Climate change - mitigate or adapt?
The Economist is the latest to hop on board. Their take: hey, U.S., act now before it's too late. As I read the write up on the cover story, I kept looking for new information, hoping for a different approach to the dialogue. But it's just the same old story. Climate change is happening, it doesn't matter who or how but we should reduce CO2 emissions soon.
If the American public can latch on to this premise with as much enthusiasm as the low-carb craze we might see some serious pressure put on the administration to start making things happen. But like the low-carb craze, we might get so focused on reducing carbs (CO2) and forget about other stuff we're going to need to keep us healthy.
CO2 has become the enemy. The goal is to get rid of it by any means necessary. Unfortunately (while it is not the highest priority) mitigation is the only policy measure under consideration. Many of these special reports on climate change don't bother to mention the fact that CO2 remains in the atmosphere for about a century, and even if all emissions ceased tomorrow (or yesterday) we're still going to be heating up.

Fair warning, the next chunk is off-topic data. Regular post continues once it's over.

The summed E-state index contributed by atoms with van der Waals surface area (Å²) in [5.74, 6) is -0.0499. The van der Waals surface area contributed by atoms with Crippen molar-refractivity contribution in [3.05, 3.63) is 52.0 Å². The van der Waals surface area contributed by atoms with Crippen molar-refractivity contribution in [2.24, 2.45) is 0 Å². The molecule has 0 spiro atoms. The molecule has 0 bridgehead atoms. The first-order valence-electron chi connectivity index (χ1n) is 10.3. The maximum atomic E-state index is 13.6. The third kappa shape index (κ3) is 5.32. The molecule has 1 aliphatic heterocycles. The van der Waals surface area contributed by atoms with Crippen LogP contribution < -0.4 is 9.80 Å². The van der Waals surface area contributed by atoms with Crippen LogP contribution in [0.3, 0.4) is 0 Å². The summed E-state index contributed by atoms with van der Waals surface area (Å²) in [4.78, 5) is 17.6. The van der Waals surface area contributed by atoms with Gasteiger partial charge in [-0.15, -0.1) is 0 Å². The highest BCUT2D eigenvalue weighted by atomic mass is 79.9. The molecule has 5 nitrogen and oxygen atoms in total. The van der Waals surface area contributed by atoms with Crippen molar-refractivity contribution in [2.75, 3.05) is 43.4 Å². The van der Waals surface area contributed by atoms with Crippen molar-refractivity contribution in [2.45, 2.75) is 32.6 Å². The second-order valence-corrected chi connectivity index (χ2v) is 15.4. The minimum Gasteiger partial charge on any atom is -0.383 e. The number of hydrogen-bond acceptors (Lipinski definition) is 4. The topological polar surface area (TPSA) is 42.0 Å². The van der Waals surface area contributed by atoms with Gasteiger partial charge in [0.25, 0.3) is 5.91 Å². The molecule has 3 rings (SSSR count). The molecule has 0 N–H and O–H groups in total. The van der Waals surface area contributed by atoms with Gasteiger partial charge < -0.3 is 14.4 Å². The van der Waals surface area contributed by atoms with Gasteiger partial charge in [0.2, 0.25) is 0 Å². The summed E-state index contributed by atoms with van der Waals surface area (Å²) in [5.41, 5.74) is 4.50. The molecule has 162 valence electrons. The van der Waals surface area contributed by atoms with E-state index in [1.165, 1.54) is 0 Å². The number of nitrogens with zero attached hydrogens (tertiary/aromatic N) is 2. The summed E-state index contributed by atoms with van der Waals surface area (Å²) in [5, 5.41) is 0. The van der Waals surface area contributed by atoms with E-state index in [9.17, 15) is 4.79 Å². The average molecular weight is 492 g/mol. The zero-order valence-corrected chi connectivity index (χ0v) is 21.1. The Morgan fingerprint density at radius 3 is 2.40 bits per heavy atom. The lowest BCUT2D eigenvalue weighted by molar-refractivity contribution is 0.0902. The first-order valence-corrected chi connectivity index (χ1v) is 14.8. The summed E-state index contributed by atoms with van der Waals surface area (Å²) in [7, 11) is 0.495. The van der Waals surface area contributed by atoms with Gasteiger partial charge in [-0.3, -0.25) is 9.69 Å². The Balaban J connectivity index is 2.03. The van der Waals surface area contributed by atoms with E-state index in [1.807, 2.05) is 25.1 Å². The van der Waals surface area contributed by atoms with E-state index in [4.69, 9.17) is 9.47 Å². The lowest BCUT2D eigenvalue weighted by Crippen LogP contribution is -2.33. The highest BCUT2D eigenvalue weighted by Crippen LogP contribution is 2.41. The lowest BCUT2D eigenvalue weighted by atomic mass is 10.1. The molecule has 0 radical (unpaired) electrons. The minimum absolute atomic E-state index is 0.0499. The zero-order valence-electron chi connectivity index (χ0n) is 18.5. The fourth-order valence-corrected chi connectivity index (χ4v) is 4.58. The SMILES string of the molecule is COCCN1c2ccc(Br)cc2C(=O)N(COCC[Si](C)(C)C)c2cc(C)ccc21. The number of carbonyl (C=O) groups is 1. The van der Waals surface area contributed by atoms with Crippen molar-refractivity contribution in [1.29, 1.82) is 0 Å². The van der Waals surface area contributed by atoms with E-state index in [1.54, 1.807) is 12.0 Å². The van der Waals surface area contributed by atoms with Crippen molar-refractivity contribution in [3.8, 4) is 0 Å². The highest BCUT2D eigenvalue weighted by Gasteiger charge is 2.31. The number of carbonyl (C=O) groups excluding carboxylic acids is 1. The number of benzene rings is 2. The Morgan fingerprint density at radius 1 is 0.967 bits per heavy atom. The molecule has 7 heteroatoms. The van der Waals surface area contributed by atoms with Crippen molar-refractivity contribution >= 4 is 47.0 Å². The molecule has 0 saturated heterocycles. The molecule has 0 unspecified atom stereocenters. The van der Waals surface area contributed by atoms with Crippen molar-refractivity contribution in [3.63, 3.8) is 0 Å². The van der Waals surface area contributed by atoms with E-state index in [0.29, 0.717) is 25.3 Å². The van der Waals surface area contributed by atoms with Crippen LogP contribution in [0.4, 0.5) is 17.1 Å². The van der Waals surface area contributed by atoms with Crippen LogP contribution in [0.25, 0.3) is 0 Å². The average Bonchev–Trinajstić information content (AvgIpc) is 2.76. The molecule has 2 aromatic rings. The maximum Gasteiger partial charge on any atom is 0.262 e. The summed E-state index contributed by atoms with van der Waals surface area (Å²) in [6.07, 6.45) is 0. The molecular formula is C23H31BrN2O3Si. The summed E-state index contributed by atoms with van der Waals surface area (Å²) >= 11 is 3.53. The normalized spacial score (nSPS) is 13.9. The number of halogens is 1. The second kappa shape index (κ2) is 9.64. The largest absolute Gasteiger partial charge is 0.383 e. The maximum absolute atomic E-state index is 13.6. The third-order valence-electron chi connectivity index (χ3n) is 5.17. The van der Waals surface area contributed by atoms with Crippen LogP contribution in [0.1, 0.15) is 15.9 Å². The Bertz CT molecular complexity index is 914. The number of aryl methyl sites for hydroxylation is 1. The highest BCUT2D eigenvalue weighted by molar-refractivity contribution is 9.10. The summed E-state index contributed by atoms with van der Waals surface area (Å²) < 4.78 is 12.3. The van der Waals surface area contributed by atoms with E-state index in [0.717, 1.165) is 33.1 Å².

The question missing in this dialogue is HOW we're going to ADAPT to a warmer world. (Well, there are a very few people discussing this such as Frances Cairncross in the UK, the government in the Netherlands, and some small island nations around the world.)
In our CO2 craze we have lost sight of the fact that mitigation and sequestration aren't going to do much to solve soil and agricultural changes. They're not going to do much to reduce drought or help flood victims, nor will it really help solve energy demand issues. But I guess if we start talking about how we're going to begin coping in an increasingly warmer world, we will have admit defeat in the grand (manufactured) debate around climate change.